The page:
AGI Prestigious and rare acquisition by Dante, for the collections of the Uffizi Galleries, on the occasion of the celebrations for the seven hundredth anniversary of the death of Dante Alighieri. The museum has in fact received as a gift from the Friends of the Uffizi Gallery – the American branch of the Friends of the Uffizi – the canvas depicting ‘Il Conte Ugolino’, made by the Florentine painter of the early seventeenth century Fra ‘Arsenio, born Donato Mascagni.

The work, large in size and also for this reason of considerable impact, will soon be exhibited, on a temporary basis, in the Niobe room on the second floor of the Gallery of Statues and Paintings, where it will remain until the end of Dante’s year.

The painting is linked to one of the most famous episodes of the Divine Comedy, described in the XXXIII canto of the Inferno. The protagonist is Count Ugolino Della Gherardesca, guilty of betrayal of his homeland: a most infamous sin in Dante’s vision, which for this reason plunges him into the ninth circle, the deepest and closest to Lucifer.

In historical reality, the Pisan noble was locked up with two children and two grandchildren in the Torre Muda in Pisa, and there condemned to starve. The Poet tells the story, concluding it with the famous verse “Poscia, more than ‘l dolor, poté’ l fasting”, recalling how Ugolino out of desperation had eaten the flesh of his relatives: a part of the brutal and bloody story that the artist has avoided, preferring the no less dramatic (but much less grim) moment of the last stages of their slow agony.

In the painting the scene that precedes the tragic epilogue is represented, the one corresponding to the triplet “how a little ray was put / in the painful prison, and I saw / for four faces my very appearance”.

In the visual rendering of Dante’s verses, Fra ‘Arsenio reaches the apex of the drama: in the foreground a livid light reveals two bodies already lifeless, while in the background a young man collapses, consumed by hunger. On the right a trembling nude standing, close to death; Ugolino in the center, depicted from the back, helplessly watches the end of his loved ones before dying himself.

The bodies stand out against a dark background, illuminated by a beam of raw light that highlights the anatomies, rendered in their physical misery with inexorable anatomical exactness. The angularity of some profiles reveals the attention to truth and the naturalistic vocation of Fra ‘Arsenio, who in Florence had probably assimilated these stylistic characteristics from Jacopo Ligozzi and from Bernardino Poccetti’s fresco cycles.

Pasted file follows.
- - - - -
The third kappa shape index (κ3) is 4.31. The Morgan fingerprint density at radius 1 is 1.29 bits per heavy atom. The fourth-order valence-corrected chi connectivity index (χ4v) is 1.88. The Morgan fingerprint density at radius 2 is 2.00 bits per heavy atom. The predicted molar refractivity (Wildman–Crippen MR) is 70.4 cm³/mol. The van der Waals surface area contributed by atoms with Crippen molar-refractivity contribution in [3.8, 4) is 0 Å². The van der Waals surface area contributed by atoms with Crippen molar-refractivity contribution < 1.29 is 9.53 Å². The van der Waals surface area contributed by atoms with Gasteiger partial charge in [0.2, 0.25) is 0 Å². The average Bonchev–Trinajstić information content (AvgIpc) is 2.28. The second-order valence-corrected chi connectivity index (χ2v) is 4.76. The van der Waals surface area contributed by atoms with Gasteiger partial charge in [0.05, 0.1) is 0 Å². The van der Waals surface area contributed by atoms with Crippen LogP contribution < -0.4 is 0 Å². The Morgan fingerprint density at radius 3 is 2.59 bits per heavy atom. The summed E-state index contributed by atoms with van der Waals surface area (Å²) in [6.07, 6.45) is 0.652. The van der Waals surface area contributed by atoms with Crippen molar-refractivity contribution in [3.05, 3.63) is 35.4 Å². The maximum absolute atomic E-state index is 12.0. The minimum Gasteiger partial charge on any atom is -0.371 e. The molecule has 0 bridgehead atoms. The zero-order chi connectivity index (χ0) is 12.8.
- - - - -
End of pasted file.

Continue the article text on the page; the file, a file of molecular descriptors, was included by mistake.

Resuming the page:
The attribution of the canvas to the painter is due to Mina Gregori, pioneer of studies on the Florentine seventeenth century: thanks to the unmistakable subject, in texts of the time the scholar has traced the original location of the painting in the Spezieria of the Convento Servita della Santissima Annunziata in Florence, where it remained until the second half of the nineteenth century.

Fra ‘Arsenio, born Donato Mascagni, entered the hermit community of the Servants of Mary of Montesenario in 1605; from 1608 to 1614 it was inside the Florentine convent of the Santissima Annunziata, where he created ‘Il Conte Ugolino’.

The value of the work is also given by the rarity of the subject for the time. In fact, a large number of illustrations of the Divine Comedy on paper are known from the Middle Ages (the Uffizi have the splendid series dedicated to it with 88 sheets designed by Federico Zuccari in the 1880s), while up to the nineteenth century representations in painting or sculpture of Dante’s episodes are a real rarity.

Precisely in the year of Dante, thanks to the generous gift from the Friends of the Uffizi Galleries, the Museum is enriched with a rare and sophisticated work, in the past exhibited to the public only on the occasion of the great exhibition on the Florentine seventeenth century at Palazzo Strozzi, in 1986.

It is an early testimony – explains the director of the Uffizi Galleries Eike Schmidt – of the fortune of the Divine Comedy in monumental figurative culture: before this painting, only Pierino da Vinci – in a bronze bas-relief now in the collection of the Prince of Liechtenstein – had ventured into the scene of Count Ugolino, a subject that will be frequented only from the end of the eighteenth century “.

For the president of the Friends of the Uffizi, Maria Vittoria Rimbotti: “It was thanks to the non-profit association Friends of the Uffizi Gallery that we were able to buy and donate Mascagni’s ‘Il Conte Ugolino’ to the Uffizi. This work, which recalls a Tuscan character contemporary to Dante Alighieri, is part of Florence and it is right that it has returned to the Florentines ”.

By Editor

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